We can learn further lessons from the way Joseph named his sons. The firstborn he named Mannasseh. By that he was declaring that God had made him forget all the suffering he had gone through because God had more than made up for the suffering. We see this also in the case of Job. While Job suffered initially, he was more than made up for by a better life later on. Therefore, when we are in the valley we should hope for the better future God has intended for us.

The second son he named Ephraim because he acknowledged that God can make someone fruitful even when he is in a state of suffering.

When God put you in the valley, it is not only you that will benefit from a higher position later but also other people that will be blessed because of your valley experience.

Because Joseph was in a position to influence Pharaoh, Egypt was well stocked with food during the years of famine. This meant that many people in Egypt were spared of starvation, including Joseph’s own family. God had planned in such a way that Jacob’s family, especially the line of Judah from which the Lord Jesus came from, will never be extinguished.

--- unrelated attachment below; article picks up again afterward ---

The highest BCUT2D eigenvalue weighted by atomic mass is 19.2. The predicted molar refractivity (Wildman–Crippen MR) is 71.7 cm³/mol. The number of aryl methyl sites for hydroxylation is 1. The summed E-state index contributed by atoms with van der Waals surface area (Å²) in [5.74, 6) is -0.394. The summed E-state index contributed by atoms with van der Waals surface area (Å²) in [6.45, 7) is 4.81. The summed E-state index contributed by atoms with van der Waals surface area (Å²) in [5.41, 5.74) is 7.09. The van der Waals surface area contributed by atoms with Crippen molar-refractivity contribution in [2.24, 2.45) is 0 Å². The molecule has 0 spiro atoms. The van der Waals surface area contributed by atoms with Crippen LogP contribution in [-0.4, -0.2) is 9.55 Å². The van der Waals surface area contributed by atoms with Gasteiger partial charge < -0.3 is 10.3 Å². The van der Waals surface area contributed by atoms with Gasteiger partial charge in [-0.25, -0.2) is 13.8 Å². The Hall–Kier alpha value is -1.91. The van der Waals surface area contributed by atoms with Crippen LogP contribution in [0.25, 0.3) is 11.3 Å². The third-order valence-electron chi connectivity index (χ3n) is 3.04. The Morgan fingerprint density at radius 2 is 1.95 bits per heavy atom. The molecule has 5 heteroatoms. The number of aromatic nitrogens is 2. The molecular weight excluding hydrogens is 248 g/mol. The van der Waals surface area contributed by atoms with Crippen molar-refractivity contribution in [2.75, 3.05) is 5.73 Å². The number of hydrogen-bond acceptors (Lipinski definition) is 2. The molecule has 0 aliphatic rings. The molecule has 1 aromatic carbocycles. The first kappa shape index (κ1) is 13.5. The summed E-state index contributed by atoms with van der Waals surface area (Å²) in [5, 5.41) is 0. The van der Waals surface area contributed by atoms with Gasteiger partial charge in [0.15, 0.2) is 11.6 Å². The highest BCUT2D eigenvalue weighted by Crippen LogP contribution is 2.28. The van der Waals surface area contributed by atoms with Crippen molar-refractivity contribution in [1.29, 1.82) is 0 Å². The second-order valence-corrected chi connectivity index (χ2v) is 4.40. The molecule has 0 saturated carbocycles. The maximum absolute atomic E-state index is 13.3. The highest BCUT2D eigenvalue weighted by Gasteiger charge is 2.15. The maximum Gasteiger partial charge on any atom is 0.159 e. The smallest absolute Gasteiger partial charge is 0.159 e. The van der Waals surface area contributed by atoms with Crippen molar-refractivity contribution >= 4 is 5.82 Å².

(Gen 45:3-8 NIV)  Joseph said to his brothers, “I am Joseph! Is my father still living?” But his brothers were not able to answer him, because they were terrified at his presence. {4} Then Joseph said to his brothers, “Come close to me.” When they had done so, he said, “I am your brother Joseph, the one you sold into Egypt! {5} And now, do not be distressed and do not be angry with yourselves for selling me here, because it was to save lives that God sent me ahead of you. {6} For two years now there has been famine in the land, and for the next five years there will not be plowing and reaping. {7} But God sent me ahead of you to preserve for you a remnant on earth and to save your lives by a great deliverance. {8} “So then, it was not you who sent me here, but God. He made me father to Pharaoh, lord of his entire household and ruler of all Egypt.

(Gen 50:18-20 NIV)  His brothers then came and threw themselves down before him. “We are your slaves,” they said. {19} But Joseph said to them, “Don’t be afraid. Am I in the place of God? {20} You intended to harm me, but God intended it for good to accomplish what is now being done, the saving of many lives.

Joseph realized that the hand of God was upon all he had gone through.  Even though you may have reached the valley through the works of evil men, do not fret or hold it against them. Joseph had every reason to hate his brothers when they sold him to slavery. Yet he did not because he realised the hand of God on all that has happened.

(Rom 8:28 NIV)  And we know that in all things God works for the good of those who love him, who have been called according to his purpose.